Ability to Get Around, Feed, and Care for Self

Flight of recently fledged young noticeably weaker than that of adults. Within 1–2 wk post-fledging, juveniles fly as well as adults, and move about in trees with no apparent difficulty (TJL). Young dependent on parents for approximately 1 mo after fledging (see Association with Parents or Other Young, above), though they have been observed pecking at tree bark as soon as 3 d post-fledging (TJL). Preening has been observed within 5 days of fledging, though this is likely conservative (TJL). Bathing has been observed as soon as 30 d post-fledging; similar to preening, this is likely a conservative estimate and bathing probably occurs earlier but has not been observed. Drumming first observed 15 d post-fledging (TJL).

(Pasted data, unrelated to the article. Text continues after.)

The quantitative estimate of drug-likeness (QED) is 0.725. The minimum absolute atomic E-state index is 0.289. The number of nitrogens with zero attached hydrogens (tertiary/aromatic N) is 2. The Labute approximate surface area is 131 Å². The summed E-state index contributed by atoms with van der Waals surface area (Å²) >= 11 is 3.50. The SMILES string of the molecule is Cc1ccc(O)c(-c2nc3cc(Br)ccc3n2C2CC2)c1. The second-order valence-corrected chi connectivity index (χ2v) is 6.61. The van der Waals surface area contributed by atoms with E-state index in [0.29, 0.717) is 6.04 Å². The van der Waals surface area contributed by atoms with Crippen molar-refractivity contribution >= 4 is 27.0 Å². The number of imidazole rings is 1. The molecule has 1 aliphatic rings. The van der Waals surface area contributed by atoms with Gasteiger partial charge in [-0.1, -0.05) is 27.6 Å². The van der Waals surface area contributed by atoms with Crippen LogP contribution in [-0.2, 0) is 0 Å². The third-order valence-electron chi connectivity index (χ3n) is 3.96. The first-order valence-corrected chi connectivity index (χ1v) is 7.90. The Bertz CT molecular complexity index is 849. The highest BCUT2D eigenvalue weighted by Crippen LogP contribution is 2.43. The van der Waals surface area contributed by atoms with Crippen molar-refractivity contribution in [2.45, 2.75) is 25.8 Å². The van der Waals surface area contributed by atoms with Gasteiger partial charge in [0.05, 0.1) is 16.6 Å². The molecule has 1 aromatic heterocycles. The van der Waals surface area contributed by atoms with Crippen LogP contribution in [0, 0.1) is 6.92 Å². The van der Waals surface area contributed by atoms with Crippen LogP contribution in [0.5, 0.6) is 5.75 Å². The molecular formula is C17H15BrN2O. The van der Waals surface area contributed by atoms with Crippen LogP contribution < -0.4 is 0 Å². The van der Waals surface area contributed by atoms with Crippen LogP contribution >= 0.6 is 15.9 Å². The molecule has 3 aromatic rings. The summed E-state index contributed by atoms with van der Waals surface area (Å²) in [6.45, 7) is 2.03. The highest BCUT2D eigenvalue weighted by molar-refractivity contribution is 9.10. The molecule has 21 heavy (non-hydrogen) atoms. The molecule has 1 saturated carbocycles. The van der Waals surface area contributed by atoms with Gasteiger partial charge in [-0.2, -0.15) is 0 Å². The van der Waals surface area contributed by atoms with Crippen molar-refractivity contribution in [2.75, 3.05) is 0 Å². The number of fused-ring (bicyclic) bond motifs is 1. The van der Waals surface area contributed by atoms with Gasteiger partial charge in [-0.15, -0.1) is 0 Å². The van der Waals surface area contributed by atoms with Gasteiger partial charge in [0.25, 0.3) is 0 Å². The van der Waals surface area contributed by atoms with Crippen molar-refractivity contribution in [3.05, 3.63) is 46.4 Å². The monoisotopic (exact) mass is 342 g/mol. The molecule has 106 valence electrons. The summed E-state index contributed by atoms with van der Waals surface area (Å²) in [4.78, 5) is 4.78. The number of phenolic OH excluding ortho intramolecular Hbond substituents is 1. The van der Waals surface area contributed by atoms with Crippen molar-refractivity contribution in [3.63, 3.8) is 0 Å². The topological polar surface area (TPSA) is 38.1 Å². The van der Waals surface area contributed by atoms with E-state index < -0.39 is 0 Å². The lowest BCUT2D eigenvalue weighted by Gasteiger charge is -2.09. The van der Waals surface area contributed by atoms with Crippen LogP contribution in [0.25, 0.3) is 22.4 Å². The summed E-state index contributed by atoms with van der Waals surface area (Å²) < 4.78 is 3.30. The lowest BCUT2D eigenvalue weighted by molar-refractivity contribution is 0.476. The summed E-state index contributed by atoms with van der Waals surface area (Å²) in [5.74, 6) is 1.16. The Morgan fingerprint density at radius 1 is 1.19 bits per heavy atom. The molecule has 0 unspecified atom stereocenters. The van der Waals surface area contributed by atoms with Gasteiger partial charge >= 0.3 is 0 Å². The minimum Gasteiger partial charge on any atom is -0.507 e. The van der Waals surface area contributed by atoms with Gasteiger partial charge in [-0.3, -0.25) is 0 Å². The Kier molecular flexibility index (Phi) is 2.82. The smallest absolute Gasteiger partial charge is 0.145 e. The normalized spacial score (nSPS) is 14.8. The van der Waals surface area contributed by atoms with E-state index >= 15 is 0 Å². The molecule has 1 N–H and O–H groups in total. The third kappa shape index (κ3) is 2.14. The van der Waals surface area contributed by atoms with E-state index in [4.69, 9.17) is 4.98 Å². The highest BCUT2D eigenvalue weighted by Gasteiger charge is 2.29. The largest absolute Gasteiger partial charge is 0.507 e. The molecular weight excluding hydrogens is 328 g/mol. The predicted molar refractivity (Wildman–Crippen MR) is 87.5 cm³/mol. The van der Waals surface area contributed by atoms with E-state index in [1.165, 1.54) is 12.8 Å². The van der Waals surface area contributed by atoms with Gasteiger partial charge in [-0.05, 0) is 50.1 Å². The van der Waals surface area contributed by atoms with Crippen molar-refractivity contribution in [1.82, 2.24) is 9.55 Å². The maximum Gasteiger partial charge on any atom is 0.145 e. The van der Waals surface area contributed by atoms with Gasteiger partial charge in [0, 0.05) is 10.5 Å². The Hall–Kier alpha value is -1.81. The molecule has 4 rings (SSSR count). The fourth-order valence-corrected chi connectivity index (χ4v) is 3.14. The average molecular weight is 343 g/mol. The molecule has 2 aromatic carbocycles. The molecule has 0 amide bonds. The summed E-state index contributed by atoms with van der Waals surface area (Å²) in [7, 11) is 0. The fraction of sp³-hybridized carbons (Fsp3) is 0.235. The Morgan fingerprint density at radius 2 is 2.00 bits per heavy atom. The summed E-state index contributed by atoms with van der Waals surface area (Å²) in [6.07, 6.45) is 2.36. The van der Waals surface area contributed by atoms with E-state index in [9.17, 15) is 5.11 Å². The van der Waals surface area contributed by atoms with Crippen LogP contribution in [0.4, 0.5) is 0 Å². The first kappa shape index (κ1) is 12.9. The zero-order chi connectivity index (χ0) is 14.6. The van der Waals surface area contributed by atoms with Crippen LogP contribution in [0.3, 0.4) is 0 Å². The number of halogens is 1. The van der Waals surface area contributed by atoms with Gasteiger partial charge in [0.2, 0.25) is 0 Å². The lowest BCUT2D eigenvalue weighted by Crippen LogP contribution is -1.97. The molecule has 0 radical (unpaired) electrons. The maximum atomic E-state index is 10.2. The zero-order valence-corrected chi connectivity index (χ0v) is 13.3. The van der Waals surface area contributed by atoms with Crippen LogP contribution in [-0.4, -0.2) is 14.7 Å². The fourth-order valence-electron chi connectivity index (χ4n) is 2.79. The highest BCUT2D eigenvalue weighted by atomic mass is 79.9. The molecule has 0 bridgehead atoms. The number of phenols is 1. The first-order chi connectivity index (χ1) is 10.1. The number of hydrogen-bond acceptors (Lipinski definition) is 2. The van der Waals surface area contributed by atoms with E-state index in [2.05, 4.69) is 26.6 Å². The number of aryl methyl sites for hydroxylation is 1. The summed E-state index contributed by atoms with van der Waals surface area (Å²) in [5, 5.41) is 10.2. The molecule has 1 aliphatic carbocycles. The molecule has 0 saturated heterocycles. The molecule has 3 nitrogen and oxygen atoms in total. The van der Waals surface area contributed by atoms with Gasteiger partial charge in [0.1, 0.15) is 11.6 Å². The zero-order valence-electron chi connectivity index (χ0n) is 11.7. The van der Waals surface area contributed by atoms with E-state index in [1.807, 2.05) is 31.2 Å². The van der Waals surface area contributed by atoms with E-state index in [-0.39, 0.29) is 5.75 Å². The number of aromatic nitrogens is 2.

Immature Stage

For movement and behavior during the immature stage from radio-telemetry studies, see Movements and Migration: Dispersal and Site Fidelity. Other aspects of immature stage are not well studied.

Recommended Citation

Kozma, J. M., T. J. Lorenz, M. G. Raphael, K. L. Garrett, and R. D. Dixon (2020). White-headed Woodpecker (Dryobates albolarvatus), version 2.0. In Birds of the World (P. G. Rodewald and B. K. Keeney, Editors). Cornell Lab of Ornithology, Ithaca, NY, USA. https://doi.org/10.2173/bow.whhwoo.02